Unemployment rate stood at 11.6 percent in 2009, and dropped to 9.9 and 7.7 percent in 2010 and 2011 respectively. In 2011, the Law on Employment Support was amended, which enabled to implement a number of job creating interventions through the various programs. In addition, special measures were introduced for some target groups who experience difficulties to find jobs. These measures have had a positive impact on reducing unemployment rate in 2011 as compared to previous years. However, in 2012 it has grown to 8.2 percent. The unemployment rate for males was always higher than the female rate in 2009-12.

The unemployment rate of youth aged 15-24 increased to 22 percent in 2009, possibly due to a change in methodology. From the next year it started to decline steadily and by 2012 it had reached 14 percent. This declining trend in youth unemployment rate could be attributable to the implementation of various programs such as ‘Pre-employability Program for Youth’, and ‘Sub-program to support youth and students’ employment’.

As of 2012, the youth unemployment rate is high in Eastern region and Ulaanbaatar and in 11 aimags as compared to the national average. Youth unemployment is major issue in Darkhan-Uul (30.9 percent), Orkhon (26.2 percent), Khentii (21.6 percent), Govisumber (19.8 percent), Bulgan (19.3 percent), Khuvsgul (18.8 percent) aimags and Ulaanbaatar (17.1 percent).

In spite of methodological limitations, additional effort will be required to increase the employment rate and achieve the target by 2015.

TARGET 4. Reduce negative effects of population concentration and migration, provide migrants with basic social services

The rate of urbanization is very rapid in Mongolia. As per 2012 estimate, urban residents make up 67.2 percent or two-third of the total population. Internal migration towards cities and urban settlements has increased since 2000, mainly caused by the harsh winter that results in the loss of animals which are the main source of income for many herder families. Herders who lose their livestock in the severe winter (‘dzud’) migrate to urban areas in search of alternative livelihoods.

Universally, population migration is considered to have a positive influence on economic development and reduce regional imbalances. However in Mongolia, the urbanization process is accompanied by negative effects such as, over concentration of population in Ulaanbaatar City, sharp decrease in the rural population making it difficult to provide services in rural areas, declining economic activity in rural areas, increasing dependency of local economy and social services, and growing disparities between urban and rural areas.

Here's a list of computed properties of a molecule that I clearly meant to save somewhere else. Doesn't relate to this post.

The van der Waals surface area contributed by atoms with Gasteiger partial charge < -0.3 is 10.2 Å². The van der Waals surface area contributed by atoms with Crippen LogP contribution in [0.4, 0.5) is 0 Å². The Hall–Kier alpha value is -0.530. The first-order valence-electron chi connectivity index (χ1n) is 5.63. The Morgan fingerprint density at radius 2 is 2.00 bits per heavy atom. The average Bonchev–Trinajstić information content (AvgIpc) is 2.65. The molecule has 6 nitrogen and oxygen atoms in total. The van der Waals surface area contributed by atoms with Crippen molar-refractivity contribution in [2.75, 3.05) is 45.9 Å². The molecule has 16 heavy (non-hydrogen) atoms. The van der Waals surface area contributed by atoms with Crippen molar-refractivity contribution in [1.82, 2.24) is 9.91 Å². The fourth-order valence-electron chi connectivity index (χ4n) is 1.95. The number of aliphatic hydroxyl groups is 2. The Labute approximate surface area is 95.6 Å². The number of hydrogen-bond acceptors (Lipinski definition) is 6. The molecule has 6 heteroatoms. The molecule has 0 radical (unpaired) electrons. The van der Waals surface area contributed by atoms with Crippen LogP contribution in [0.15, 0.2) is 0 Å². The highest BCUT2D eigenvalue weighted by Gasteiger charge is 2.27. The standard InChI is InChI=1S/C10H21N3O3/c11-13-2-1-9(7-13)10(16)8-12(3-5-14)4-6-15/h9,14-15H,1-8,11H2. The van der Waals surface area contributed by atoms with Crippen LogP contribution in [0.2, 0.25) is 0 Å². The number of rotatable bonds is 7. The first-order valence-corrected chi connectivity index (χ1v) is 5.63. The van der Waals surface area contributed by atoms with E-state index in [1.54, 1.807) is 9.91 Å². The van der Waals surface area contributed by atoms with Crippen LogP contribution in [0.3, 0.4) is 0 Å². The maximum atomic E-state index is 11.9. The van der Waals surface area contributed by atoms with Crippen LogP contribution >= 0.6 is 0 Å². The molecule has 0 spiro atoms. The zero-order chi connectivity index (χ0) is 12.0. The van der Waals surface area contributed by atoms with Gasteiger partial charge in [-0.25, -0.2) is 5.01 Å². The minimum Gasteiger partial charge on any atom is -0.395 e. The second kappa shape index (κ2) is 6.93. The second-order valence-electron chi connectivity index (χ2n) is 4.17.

Mongolia faces challenges associated with unplanned urban growth, management and provision services to the migrant population. Specifically, there are constraints in delivery of services caused by the overload of hospitals, schools, roads, water supply, engineering facilities, as well as a shortage of housing and socio-cultural amenities. Additionally, air pollution, soil degradation and water contamination have impacted adversely on peoples’ health.

However, non-availability of accurate records of the number of people who migrate to urban settlements makes it difficult impossible to track achievement of this indicator.

For more information: Full report 

1.42 years
remaining
until 2015

1990 2015
Targets for MDG1
  1. Target 1: Halve, between 1990 and 2015, the proportion of people whose income is below the minimum living standard
  2. Target 2: Reduce by six times, between 1990 and 2015, the proportion of people who suffer from malnutrition
  3. Target 3: Increase employment rate of population, reduce unemployment rate who are newly entering to the labour market
  4. Target 4: Reduce negative effects of population concentration and migration, provide migrants with basic social services